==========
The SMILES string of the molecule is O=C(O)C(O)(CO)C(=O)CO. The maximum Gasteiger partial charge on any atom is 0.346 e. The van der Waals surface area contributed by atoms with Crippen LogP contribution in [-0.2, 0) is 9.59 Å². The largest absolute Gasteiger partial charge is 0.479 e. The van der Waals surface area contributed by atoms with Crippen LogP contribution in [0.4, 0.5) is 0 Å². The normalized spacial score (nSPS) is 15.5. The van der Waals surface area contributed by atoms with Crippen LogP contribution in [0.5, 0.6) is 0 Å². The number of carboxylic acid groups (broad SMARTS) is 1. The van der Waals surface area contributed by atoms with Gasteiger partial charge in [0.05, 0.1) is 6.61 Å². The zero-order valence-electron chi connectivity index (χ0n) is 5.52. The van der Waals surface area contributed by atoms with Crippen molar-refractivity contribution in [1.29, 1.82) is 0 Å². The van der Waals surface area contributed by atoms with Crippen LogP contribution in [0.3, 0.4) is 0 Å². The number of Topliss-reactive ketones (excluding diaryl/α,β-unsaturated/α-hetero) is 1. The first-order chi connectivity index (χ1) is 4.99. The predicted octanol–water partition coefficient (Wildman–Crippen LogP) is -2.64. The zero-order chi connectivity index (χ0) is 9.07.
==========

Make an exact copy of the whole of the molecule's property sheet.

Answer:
The SMILES string of the molecule is O=C(O)C(O)(CO)C(=O)CO. The maximum Gasteiger partial charge on any atom is 0.346 e. The van der Waals surface area contributed by atoms with Crippen LogP contribution in [-0.2, 0) is 9.59 Å². The largest absolute Gasteiger partial charge is 0.479 e. The van der Waals surface area contributed by atoms with Crippen LogP contribution in [0.4, 0.5) is 0 Å². The normalized spacial score (nSPS) is 15.5. The van der Waals surface area contributed by atoms with Crippen LogP contribution in [0.5, 0.6) is 0 Å². The number of carboxylic acid groups (broad SMARTS) is 1. The van der Waals surface area contributed by atoms with Gasteiger partial charge in [0.05, 0.1) is 6.61 Å². The zero-order valence-electron chi connectivity index (χ0n) is 5.52. The van der Waals surface area contributed by atoms with Crippen molar-refractivity contribution in [1.29, 1.82) is 0 Å². The van der Waals surface area contributed by atoms with Crippen LogP contribution in [0.3, 0.4) is 0 Å². The number of Topliss-reactive ketones (excluding diaryl/α,β-unsaturated/α-hetero) is 1. The first-order chi connectivity index (χ1) is 4.99. The predicted octanol–water partition coefficient (Wildman–Crippen LogP) is -2.64. The zero-order chi connectivity index (χ0) is 9.07.